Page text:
Igaming encapsulates both. Attackers get the money they would from targeting a FTSE 100 firm, for example, but there’s also the reputational damage operators want to avoid. “Gaming and entertainment continues to be the third most-attacked vector in all of this.”
It’s an opinion shared by Internet Viking’s Vikström, agreeing that healthcare and finance are the sectors most vulnerable to cybercrime, however critical infrastructure also remains a target. He says: “Critical infrastructure, including energy and water supply, is susceptible to attacks that could disrupt essential services, causing widespread disruption and damage.”
As for crypto, the rationale behind an attack remains the same as other targets but the way they are infiltrated is somewhat different. “The relative anonymity of cryptocurrency transactions makes it appealing for hackers,” says Vikström. And the way these groups are attacking the industry, and others, is ever-changing. What has emerged over the past few years is what he calls “third-party attacks”, where criminals target and infiltrate smaller companies to take down the larger corporations.
As companies continue to defend themselves from hackers, a new issue has arisen from remote working. Prior to the Covid-19 pandemic, cybersecurity teams would work from an office which would have its own defence systems in place. As more and more staff switched to working from home instead of company premises, it made hacking somewhat easier. No longer do criminals need to attack “that corporate perimeter”, Allen explains. They can now target individual employees and laterally move to the corporate network.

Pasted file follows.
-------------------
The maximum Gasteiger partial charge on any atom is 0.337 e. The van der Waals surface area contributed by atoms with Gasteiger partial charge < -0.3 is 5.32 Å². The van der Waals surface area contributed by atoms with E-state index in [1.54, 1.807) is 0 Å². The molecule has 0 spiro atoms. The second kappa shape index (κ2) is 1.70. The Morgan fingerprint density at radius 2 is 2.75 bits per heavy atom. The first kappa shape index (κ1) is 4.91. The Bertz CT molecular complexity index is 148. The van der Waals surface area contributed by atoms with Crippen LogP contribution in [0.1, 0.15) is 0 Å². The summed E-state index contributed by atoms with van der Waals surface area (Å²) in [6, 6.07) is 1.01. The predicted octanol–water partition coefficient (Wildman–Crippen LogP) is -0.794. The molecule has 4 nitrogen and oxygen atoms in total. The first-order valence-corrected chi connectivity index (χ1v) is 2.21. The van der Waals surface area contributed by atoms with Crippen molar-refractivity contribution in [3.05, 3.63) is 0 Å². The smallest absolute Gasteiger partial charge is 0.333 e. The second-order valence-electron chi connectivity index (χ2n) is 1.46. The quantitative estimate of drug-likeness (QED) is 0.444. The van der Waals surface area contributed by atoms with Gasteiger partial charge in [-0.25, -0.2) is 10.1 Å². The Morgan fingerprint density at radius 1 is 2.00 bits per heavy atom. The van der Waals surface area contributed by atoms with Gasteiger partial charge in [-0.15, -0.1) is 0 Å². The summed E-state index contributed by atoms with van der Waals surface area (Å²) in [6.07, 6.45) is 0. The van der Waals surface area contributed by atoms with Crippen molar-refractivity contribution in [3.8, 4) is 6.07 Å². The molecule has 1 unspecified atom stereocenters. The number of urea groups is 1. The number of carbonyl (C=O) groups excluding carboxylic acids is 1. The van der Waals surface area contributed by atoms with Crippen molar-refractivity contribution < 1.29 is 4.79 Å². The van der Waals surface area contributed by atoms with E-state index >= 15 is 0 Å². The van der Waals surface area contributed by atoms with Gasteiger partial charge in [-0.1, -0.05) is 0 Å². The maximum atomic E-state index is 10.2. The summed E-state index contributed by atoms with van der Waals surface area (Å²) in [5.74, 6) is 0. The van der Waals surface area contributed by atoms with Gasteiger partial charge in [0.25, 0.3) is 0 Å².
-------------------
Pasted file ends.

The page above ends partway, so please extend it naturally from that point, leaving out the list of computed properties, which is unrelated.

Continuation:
“From a protection point of view, it’s put a lot more emphasis on employee education. Because we’re all working from home, we’re using our devices like we are today as both a work device but obviously you might use that for some personal use as well.”
Unfortunately, these attacks and the ways in which groups, be they small or large, infiltrate the gambling industry are not going away. Regardless of how many defence systems are put in place, there’s always a way in and once that happens, it is imperative that those under duress are well-equipped to take control back. “Preparation is key,” says Allen. “Always assume you’re likely to be attacked and always assume you’re going to be compromised.”
Vikström remarks that there should always be an offline, offsite recovery site because, he highlights: “One thing hackers cannot do, they cannot manually plug a power cable into a server in a disaster recovery site.”
Top data breaches
3 billion: Number of Yahoo accounts accessed, with security questions and answers stolen in August 2013
1.1 billion: Number of Indian citizens’ records stolen from government ID database Aadhaar in January 2018
1.1 billion: Pieces of user data taken from Alibaba’s Taobao shopping website in November 2019
700 million: Amount of user records from LinkedIn exposed by hackers in June 2021 538 million: Number of user records from Chinese microblogging site Sina Weibo sold on the dark web by hackers in March